PBS Coals announced a third round of layoffs Friday that left 134 people without jobs.
The company furloughed 363 workers last year.
Company general counsel Lori Mason said the decision was difficult but necessary to keep the company financially healthy. The layoffs included miners as well as office staff.
“They are people from all different parts of the company,” she said. “Management, operations, hourly people and salary people.”
Mason said the market for international and domestic coal has not improved since the last round of layoffs in December.
“Management delays these decisions for as long as possible,” she said. “We need to do this to remain financially healthy so we can meet demands when the market improves.”
Mason said the price of metallurgical coal, which is used in steel production, needs to rise for the company to begin adding workers.
“We have done this to remain in a position to respond to the coal market when it does rebound,” she said. “We appreciate the county’s continued support of our company.”
Mason said she did not have numbers outlining the decrease in production at the mines. She said the layoffs will not idle any mines and construction on the A Seam mine in Brothersvalley and Black townships will continue.
In December 138 employees from various sites lost their jobs. In addition to the employees, the Hart Mine in Stonycreek Township and Roytown Mine in Lincoln Township were idled. In July 225 employees lost their jobs and five mines were idled.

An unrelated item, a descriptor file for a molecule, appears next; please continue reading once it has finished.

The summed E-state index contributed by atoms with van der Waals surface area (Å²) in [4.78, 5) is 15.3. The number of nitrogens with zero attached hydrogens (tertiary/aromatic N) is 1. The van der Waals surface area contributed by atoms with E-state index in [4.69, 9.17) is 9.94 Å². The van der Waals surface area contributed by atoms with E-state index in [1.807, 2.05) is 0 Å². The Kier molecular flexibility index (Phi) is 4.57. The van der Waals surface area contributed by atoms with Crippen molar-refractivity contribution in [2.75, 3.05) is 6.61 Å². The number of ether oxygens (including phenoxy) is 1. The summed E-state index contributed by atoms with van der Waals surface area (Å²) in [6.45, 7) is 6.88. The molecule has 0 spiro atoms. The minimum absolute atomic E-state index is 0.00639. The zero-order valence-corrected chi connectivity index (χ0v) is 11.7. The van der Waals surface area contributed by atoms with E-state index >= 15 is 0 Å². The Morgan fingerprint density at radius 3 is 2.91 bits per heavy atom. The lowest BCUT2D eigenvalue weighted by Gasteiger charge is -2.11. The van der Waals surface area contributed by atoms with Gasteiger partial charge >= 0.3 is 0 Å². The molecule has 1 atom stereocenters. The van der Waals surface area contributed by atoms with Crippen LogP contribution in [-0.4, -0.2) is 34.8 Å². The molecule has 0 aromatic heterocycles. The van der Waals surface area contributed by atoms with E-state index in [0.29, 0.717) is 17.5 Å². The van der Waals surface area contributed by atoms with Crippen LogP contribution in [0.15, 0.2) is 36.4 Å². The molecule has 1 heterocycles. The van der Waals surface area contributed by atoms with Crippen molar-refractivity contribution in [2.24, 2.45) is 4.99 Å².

After Friday’s layoffs there are 552 employees at PBS — a nearly 50 percent reduction in its workforce over 2011, when PBS was one of the largest employers in Somerset County with 1,000 employees.
“Right now we are hopeful that the market will improve in 2013, but we have no firm evidence that it will happen,” she said.
In 2012 there were 95 mass layoffs in mining, according to the U.S. Bureau of Labor Statistics. There have been 23 mass layoffs thus far in 2013. A mass layoff involves more than 50 employees. There were 50 in 2011 and 73 in 2010.
Somerset County Commissioner John Vatavuk said the layoffs will have an impact on the local economy.
“People will be buying necessities,” he said. “Mostly buying needs, not wants. They won’t be going on vacations and the extra things people like to do in the summertime.”
Vatavuk said there is little that can be done to help coal mines because the business is affected by the world market for coal.
The Friedens company is owned by Severstal Resources of Russia.